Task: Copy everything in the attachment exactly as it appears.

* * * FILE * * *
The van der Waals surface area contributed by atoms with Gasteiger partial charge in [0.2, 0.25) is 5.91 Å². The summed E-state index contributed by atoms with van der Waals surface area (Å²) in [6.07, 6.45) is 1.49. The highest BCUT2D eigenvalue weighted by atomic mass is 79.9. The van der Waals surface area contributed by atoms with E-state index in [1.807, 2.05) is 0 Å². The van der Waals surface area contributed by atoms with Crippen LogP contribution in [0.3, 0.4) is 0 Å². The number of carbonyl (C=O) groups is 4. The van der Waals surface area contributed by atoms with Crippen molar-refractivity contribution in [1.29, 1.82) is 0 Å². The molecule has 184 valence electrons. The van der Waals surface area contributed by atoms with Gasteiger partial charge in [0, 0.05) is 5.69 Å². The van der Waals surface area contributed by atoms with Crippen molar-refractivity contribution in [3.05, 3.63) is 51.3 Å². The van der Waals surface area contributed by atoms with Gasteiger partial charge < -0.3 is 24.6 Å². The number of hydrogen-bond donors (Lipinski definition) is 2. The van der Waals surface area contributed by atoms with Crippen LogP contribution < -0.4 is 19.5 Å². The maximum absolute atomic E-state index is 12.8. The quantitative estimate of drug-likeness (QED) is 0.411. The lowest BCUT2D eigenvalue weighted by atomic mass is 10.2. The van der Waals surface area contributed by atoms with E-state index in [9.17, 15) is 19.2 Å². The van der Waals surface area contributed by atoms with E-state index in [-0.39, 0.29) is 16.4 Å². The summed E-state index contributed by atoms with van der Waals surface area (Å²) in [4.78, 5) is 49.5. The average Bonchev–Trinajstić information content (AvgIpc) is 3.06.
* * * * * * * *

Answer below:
The van der Waals surface area contributed by atoms with Gasteiger partial charge in [0.2, 0.25) is 5.91 Å². The summed E-state index contributed by atoms with van der Waals surface area (Å²) in [6.07, 6.45) is 1.49. The highest BCUT2D eigenvalue weighted by atomic mass is 79.9. The van der Waals surface area contributed by atoms with E-state index in [1.807, 2.05) is 0 Å². The van der Waals surface area contributed by atoms with Crippen LogP contribution in [0.3, 0.4) is 0 Å². The number of carbonyl (C=O) groups is 4. The van der Waals surface area contributed by atoms with Crippen molar-refractivity contribution in [1.29, 1.82) is 0 Å². The molecule has 184 valence electrons. The van der Waals surface area contributed by atoms with Gasteiger partial charge in [0, 0.05) is 5.69 Å². The van der Waals surface area contributed by atoms with Crippen molar-refractivity contribution in [3.05, 3.63) is 51.3 Å². The van der Waals surface area contributed by atoms with Gasteiger partial charge < -0.3 is 24.6 Å². The number of hydrogen-bond donors (Lipinski definition) is 2. The van der Waals surface area contributed by atoms with Crippen LogP contribution < -0.4 is 19.5 Å². The maximum absolute atomic E-state index is 12.8. The quantitative estimate of drug-likeness (QED) is 0.411. The lowest BCUT2D eigenvalue weighted by atomic mass is 10.2. The van der Waals surface area contributed by atoms with E-state index in [9.17, 15) is 19.2 Å². The van der Waals surface area contributed by atoms with E-state index in [-0.39, 0.29) is 16.4 Å². The summed E-state index contributed by atoms with van der Waals surface area (Å²) in [4.78, 5) is 49.5. The average Bonchev–Trinajstić information content (AvgIpc) is 3.06.